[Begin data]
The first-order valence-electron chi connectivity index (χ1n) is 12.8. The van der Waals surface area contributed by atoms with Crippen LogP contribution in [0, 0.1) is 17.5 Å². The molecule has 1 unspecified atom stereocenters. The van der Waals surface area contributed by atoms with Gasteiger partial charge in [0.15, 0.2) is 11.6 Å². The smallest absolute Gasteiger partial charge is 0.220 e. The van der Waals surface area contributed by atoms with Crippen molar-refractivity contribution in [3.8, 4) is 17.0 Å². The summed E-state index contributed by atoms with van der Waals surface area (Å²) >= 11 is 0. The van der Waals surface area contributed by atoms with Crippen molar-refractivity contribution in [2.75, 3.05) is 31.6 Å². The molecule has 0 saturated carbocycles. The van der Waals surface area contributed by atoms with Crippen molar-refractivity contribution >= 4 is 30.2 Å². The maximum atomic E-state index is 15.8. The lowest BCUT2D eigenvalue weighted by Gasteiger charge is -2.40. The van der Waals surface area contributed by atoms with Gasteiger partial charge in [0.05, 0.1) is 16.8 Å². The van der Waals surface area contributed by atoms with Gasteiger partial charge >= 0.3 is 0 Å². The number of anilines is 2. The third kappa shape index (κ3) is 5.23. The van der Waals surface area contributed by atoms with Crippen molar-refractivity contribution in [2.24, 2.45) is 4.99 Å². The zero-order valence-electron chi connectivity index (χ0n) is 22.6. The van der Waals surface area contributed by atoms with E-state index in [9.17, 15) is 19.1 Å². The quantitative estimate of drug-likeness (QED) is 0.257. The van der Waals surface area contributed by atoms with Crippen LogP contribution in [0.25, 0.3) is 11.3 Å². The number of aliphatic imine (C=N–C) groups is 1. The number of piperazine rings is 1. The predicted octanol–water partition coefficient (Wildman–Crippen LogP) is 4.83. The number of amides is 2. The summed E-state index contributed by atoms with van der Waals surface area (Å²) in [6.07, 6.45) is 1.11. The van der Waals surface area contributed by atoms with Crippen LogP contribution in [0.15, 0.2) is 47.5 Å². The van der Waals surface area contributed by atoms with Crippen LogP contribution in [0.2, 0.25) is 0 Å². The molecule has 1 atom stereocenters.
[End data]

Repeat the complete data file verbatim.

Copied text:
The first-order valence-electron chi connectivity index (χ1n) is 12.8. The van der Waals surface area contributed by atoms with Crippen LogP contribution in [0, 0.1) is 17.5 Å². The molecule has 1 unspecified atom stereocenters. The van der Waals surface area contributed by atoms with Gasteiger partial charge in [0.15, 0.2) is 11.6 Å². The smallest absolute Gasteiger partial charge is 0.220 e. The van der Waals surface area contributed by atoms with Crippen molar-refractivity contribution in [3.8, 4) is 17.0 Å². The summed E-state index contributed by atoms with van der Waals surface area (Å²) >= 11 is 0. The van der Waals surface area contributed by atoms with Crippen molar-refractivity contribution in [2.75, 3.05) is 31.6 Å². The molecule has 0 saturated carbocycles. The van der Waals surface area contributed by atoms with Crippen molar-refractivity contribution >= 4 is 30.2 Å². The maximum atomic E-state index is 15.8. The lowest BCUT2D eigenvalue weighted by Gasteiger charge is -2.40. The van der Waals surface area contributed by atoms with Gasteiger partial charge in [0.05, 0.1) is 16.8 Å². The van der Waals surface area contributed by atoms with Gasteiger partial charge >= 0.3 is 0 Å². The number of anilines is 2. The third kappa shape index (κ3) is 5.23. The van der Waals surface area contributed by atoms with Crippen molar-refractivity contribution in [2.24, 2.45) is 4.99 Å². The zero-order valence-electron chi connectivity index (χ0n) is 22.6. The van der Waals surface area contributed by atoms with E-state index in [9.17, 15) is 19.1 Å². The quantitative estimate of drug-likeness (QED) is 0.257. The van der Waals surface area contributed by atoms with Crippen LogP contribution in [0.25, 0.3) is 11.3 Å². The number of aliphatic imine (C=N–C) groups is 1. The number of piperazine rings is 1. The predicted octanol–water partition coefficient (Wildman–Crippen LogP) is 4.83. The number of amides is 2. The summed E-state index contributed by atoms with van der Waals surface area (Å²) in [6.07, 6.45) is 1.11. The van der Waals surface area contributed by atoms with Crippen LogP contribution in [0.15, 0.2) is 47.5 Å². The van der Waals surface area contributed by atoms with Crippen LogP contribution in [0.2, 0.25) is 0 Å². The molecule has 1 atom stereocenters.